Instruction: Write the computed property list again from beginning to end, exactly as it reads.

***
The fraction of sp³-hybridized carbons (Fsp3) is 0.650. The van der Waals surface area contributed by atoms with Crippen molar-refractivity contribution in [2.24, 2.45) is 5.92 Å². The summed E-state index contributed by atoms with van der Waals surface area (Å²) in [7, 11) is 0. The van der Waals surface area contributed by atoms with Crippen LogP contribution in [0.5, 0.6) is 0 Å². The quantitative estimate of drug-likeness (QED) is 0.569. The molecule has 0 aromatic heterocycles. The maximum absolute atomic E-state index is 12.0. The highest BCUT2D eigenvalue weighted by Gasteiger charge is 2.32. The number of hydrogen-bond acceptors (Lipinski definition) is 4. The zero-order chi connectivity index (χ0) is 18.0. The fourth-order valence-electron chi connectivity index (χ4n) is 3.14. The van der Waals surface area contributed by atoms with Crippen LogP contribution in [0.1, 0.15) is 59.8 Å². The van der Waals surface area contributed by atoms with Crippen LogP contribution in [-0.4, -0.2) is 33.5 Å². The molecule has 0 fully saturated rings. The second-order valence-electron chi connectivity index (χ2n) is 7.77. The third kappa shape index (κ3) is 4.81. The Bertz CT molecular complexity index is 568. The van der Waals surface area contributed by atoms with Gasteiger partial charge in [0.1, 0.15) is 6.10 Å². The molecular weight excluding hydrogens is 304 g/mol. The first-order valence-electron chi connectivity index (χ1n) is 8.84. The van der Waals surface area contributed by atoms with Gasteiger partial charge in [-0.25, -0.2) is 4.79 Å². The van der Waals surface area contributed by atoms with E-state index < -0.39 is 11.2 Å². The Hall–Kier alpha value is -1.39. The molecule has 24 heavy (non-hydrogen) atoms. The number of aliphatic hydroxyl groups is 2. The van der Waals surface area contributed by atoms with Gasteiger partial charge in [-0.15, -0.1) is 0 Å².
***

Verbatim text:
The fraction of sp³-hybridized carbons (Fsp3) is 0.650. The van der Waals surface area contributed by atoms with Crippen molar-refractivity contribution in [2.24, 2.45) is 5.92 Å². The summed E-state index contributed by atoms with van der Waals surface area (Å²) in [7, 11) is 0. The van der Waals surface area contributed by atoms with Crippen LogP contribution in [0.5, 0.6) is 0 Å². The quantitative estimate of drug-likeness (QED) is 0.569. The molecule has 0 aromatic heterocycles. The maximum absolute atomic E-state index is 12.0. The highest BCUT2D eigenvalue weighted by Gasteiger charge is 2.32. The number of hydrogen-bond acceptors (Lipinski definition) is 4. The zero-order chi connectivity index (χ0) is 18.0. The fourth-order valence-electron chi connectivity index (χ4n) is 3.14. The van der Waals surface area contributed by atoms with Crippen LogP contribution in [0.1, 0.15) is 59.8 Å². The van der Waals surface area contributed by atoms with Crippen LogP contribution in [-0.4, -0.2) is 33.5 Å². The molecule has 0 fully saturated rings. The second-order valence-electron chi connectivity index (χ2n) is 7.77. The third kappa shape index (κ3) is 4.81. The Bertz CT molecular complexity index is 568. The van der Waals surface area contributed by atoms with Gasteiger partial charge in [0.1, 0.15) is 6.10 Å². The molecular weight excluding hydrogens is 304 g/mol. The first-order valence-electron chi connectivity index (χ1n) is 8.84. The van der Waals surface area contributed by atoms with Gasteiger partial charge in [-0.25, -0.2) is 4.79 Å². The van der Waals surface area contributed by atoms with E-state index < -0.39 is 11.2 Å². The Hall–Kier alpha value is -1.39. The molecule has 24 heavy (non-hydrogen) atoms. The number of aliphatic hydroxyl groups is 2. The van der Waals surface area contributed by atoms with Gasteiger partial charge in [-0.15, -0.1) is 0 Å².